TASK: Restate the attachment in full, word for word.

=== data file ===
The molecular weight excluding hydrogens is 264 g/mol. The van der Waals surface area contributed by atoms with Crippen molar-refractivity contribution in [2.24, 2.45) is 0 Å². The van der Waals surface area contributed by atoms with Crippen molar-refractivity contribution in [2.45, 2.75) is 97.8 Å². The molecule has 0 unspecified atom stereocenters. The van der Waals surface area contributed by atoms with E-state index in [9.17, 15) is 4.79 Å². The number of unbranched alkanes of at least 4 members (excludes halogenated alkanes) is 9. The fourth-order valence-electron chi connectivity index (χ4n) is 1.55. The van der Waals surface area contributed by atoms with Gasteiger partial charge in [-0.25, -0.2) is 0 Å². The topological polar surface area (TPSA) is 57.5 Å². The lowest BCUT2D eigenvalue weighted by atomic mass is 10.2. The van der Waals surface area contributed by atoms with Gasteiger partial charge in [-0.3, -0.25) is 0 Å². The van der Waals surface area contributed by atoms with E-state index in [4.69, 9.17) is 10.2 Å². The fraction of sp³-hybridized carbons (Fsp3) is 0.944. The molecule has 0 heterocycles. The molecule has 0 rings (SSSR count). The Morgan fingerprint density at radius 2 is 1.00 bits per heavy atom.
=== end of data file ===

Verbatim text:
The molecular weight excluding hydrogens is 264 g/mol. The van der Waals surface area contributed by atoms with Crippen molar-refractivity contribution in [2.24, 2.45) is 0 Å². The van der Waals surface area contributed by atoms with Crippen molar-refractivity contribution in [2.45, 2.75) is 97.8 Å². The molecule has 0 unspecified atom stereocenters. The van der Waals surface area contributed by atoms with E-state index in [9.17, 15) is 4.79 Å². The number of unbranched alkanes of at least 4 members (excludes halogenated alkanes) is 9. The fourth-order valence-electron chi connectivity index (χ4n) is 1.55. The van der Waals surface area contributed by atoms with Gasteiger partial charge in [-0.25, -0.2) is 0 Å². The topological polar surface area (TPSA) is 57.5 Å². The lowest BCUT2D eigenvalue weighted by atomic mass is 10.2. The van der Waals surface area contributed by atoms with Gasteiger partial charge in [-0.3, -0.25) is 0 Å². The van der Waals surface area contributed by atoms with E-state index in [4.69, 9.17) is 10.2 Å². The fraction of sp³-hybridized carbons (Fsp3) is 0.944. The molecule has 0 heterocycles. The molecule has 0 rings (SSSR count). The Morgan fingerprint density at radius 2 is 1.00 bits per heavy atom.